Lets hear it for Ray J Ray J hey hey............

Anonymous said...

The ship may be listing but it's in very shallow waters so it won't technically "sink." That is considered a success for the lab! Who wouldn't want to be the captain of a permanently grounded sea vessel that has "humidity problems" on all the lower decks? All you have to do is close your eyes and imagine that the ship is steaming across deep blue expanses. All those problems? Mere details. So long as the money rolls in, there is no problem.

Anonymous said...

LLNL had defined the term "scientific sinking" which is not to be confused with the word "sinking." "Scientific sinking" has been defined by llnl to mean a ship that is fully submerged under water at depths atleast ten times the maximum height of a ship defined as the difference between the highest vertical position on a ship to the lowest point of a ship. As such, LLNL has been able to achieve what all maritime fleets have sought out over the past two millennia - the "unsinkable ship." By using very tall thin vertical masts several hundred miles in length, and attached to the ship, it is able to achieve scientific unsinkability. This is the holy grail for all naval powers. The lab has put out press reports on this great accomplishment, and this story has even been picked up by the BBC. Also a press release is being planned to announce the plans for preparing and submitting a PRL regarding this amazing feat. Just the mere suggestion of the work involving a PRL submission is a victory in itself, and so the act if actually submitting it may detract from the accomplishment. As such, the submission will not actually occur, but the public will be reminded continuously regarding the suggestions of a submission to impress upon them the magnitude of this great accomplishment.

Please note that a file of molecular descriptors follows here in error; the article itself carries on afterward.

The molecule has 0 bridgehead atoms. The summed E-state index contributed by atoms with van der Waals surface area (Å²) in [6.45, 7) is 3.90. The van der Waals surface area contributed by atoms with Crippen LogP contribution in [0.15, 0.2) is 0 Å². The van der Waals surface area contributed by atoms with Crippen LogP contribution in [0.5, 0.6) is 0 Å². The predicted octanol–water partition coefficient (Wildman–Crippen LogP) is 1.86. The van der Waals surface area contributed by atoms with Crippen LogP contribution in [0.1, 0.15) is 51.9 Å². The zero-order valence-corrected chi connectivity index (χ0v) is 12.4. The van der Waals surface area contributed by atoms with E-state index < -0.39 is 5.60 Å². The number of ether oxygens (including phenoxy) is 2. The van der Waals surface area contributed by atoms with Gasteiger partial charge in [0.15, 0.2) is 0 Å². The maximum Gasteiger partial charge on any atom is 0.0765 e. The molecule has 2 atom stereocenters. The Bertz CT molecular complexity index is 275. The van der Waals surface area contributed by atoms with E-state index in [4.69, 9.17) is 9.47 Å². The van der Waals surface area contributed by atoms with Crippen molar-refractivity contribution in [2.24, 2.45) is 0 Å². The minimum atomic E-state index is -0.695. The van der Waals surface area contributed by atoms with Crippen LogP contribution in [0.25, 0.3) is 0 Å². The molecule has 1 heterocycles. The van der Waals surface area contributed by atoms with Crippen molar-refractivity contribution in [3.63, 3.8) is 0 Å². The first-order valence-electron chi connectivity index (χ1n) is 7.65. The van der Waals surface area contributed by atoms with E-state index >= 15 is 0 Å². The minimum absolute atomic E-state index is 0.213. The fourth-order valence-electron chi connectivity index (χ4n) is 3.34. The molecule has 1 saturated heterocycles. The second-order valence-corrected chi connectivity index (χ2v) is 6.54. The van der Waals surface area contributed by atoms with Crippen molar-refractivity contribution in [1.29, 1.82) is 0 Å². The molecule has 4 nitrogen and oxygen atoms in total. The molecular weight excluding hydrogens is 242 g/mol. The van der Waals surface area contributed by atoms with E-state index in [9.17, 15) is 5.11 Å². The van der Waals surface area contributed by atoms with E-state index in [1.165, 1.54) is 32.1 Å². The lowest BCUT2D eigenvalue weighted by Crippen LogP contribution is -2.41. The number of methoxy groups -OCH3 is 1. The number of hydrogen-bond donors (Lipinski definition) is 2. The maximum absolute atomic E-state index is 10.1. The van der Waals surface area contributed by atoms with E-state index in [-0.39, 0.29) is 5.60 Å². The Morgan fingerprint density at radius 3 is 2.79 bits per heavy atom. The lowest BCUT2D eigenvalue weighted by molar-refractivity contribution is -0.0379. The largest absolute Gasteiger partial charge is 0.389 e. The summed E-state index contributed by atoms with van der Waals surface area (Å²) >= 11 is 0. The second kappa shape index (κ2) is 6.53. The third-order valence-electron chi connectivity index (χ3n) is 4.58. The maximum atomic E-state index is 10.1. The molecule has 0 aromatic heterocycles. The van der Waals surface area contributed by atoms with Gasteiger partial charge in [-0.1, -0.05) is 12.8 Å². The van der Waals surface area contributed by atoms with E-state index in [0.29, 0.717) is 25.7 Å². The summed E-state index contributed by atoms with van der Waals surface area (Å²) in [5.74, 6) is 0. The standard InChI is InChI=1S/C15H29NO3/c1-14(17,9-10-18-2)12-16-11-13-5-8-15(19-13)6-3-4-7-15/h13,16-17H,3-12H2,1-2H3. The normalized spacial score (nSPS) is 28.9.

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Anonymous said...

Dec 11, 12:37pm - Kudos for a great posting. I like the "scinetifically unsinkable" ship concept.